Jason Barlow11 August 2014

GT Academy crowns new champ

Jason Barlow reports on latest gamer-turned-racer aiming to replicate Mardenborough’s success

Previous winner Lucas Ordonez is now competing in the Japanese Super GT championship. TG.com favourite and 2012 victor Jann Mardenborough raced at Le Mans earlier this year, and has just won his first GP3 race.

Now Nismo's Playstation GT Academy has crowned its latest gamer-to-racer winner, Frenchman Gaetan Paletou. He has four months in racing driver boot camp before taking his seat in the Nissan Nismo race team for the Dubai 24 Hour race next January. Phew.

At Silverstone last week, Paletou joined 41 fellow competitors from 12 countries in the final Academy shoot-out, securing his place in the race team after impressing the judges in a number of challenges, including stock car racing in Micras, a fascinatingly ballsy overtaking test, and a dogfight around Silverstone's Stowe circuit in Nismo 370Zs. Couch spuds these guys are not.

TG.com watched a three-way shoot-out between the three last Brits standing, 22-year old Luke Wilkins, 26-year old Karl Chard, and 36-year old Alex Porazinski. The latter is an iron man regular, who'd made it through to the final stages on his fourth attempt.

‘I've been on the Mercedes F1 simulator,' he says, ‘and it was brilliant. But GT6 isn't that far away from it. Playing sims really can teach you racecraft. If you think about it, the three of us will have done thousands and thousands of racing laps over the years.'

Chard, meanwhile, apparently uttered the immortal words ‘I'm f***ing loving this!' in the middle of his ARDS test.

The UK finalists' mentor is pro racing driver and instructor Rob Barff, who is quick to extinguish any lingering cynicism about just how close gameplay is to the real deal.

‘Look, I've seen half-decent racing drivers who can't get into the top 400 of the GT6 gamers. These three are here because they're the Top Gun Mavericks of their world. They might start off at a relatively low level of driving and racing ability but the rate of progress is absolutely stellar.

‘Their brains can process new information incredibly quickly, and they learn fast. If I can tap into that rich seam, and help them improve, the sky's the limit. In fact, if it was between the naturally talented kid who doesn't play computer games versus the gamer, I'd put my money on the gamer.'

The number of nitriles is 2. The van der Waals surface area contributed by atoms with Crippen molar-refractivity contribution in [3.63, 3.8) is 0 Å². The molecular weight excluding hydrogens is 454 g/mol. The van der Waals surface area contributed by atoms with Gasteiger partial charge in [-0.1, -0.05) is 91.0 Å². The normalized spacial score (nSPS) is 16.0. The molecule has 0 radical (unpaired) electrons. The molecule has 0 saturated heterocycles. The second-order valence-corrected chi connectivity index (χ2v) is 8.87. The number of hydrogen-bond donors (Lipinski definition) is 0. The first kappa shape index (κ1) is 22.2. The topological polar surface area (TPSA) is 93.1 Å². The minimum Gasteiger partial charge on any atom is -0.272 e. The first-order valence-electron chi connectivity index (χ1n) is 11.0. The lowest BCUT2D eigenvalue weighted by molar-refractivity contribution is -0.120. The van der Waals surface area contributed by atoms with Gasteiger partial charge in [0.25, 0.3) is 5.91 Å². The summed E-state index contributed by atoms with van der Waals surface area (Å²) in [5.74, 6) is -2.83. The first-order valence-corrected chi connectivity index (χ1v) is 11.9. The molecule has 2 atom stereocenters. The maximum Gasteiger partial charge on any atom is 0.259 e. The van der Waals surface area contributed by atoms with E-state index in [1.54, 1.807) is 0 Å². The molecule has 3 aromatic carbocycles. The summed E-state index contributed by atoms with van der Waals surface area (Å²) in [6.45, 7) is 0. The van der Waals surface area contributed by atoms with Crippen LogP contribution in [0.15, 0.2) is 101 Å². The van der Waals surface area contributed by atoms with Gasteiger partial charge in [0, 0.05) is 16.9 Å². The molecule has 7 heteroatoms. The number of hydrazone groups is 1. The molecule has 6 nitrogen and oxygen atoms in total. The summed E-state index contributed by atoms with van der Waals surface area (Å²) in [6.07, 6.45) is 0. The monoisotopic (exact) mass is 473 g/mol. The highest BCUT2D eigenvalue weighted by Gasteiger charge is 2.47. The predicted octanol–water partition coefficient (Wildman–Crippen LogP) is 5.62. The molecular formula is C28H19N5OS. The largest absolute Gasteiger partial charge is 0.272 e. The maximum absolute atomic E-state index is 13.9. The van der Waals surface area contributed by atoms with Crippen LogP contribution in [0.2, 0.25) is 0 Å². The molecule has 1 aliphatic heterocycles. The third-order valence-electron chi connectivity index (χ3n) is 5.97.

This year's winner Gaetan was mentored by French racing legend - and for once the word is fully justified - René Arnoux. Frankly, TG.com is pleased to have found someone older than we are amongst all this youthful exuberance.

He's also quietly bemused by the modern gaming world compared to the dangerous, oily madness this former Renault and Ferrari Formula One driver knew.

‘In the game, every wall is for me,' he smiles. ‘Every time. Honestly, I am a disaster...'

He admits that it's a useful tool, though.

‘Playing GT6 is an excellent way to learn a circuit, but once you've done that there is no substitute for the real thing. It's about the high sensitivity between the track surface and the tyres. But also between your hands, your feet and your ass.'

René is also not a fan of the current hi-tech F1. Forget hybrid turbos and energy recuperation, he's not even in favour of pitwall-to-driver radio. ‘The driver should manage everything himself!'

Of course, the modern world does have some advantages. For example, the internet has rescued great racing escapades from the dusty VHS of memory.

Take a few moments to watch René's titantic battle with the late, great Gilles Villeneuve in the 1979 French Grand Prix, here - it'll set your week up a treat. When I mention it, the smile widens.

‘Not a week goes by without someone talking to me about that race,' he says. ‘Last week I was in Paris, and a guy started asking me about it. He was only 22, but he had watched it over and over. It's fantastic, of course, but really, if people are still like that about a race that happened 35 years ago, you know F1 has a problem.'

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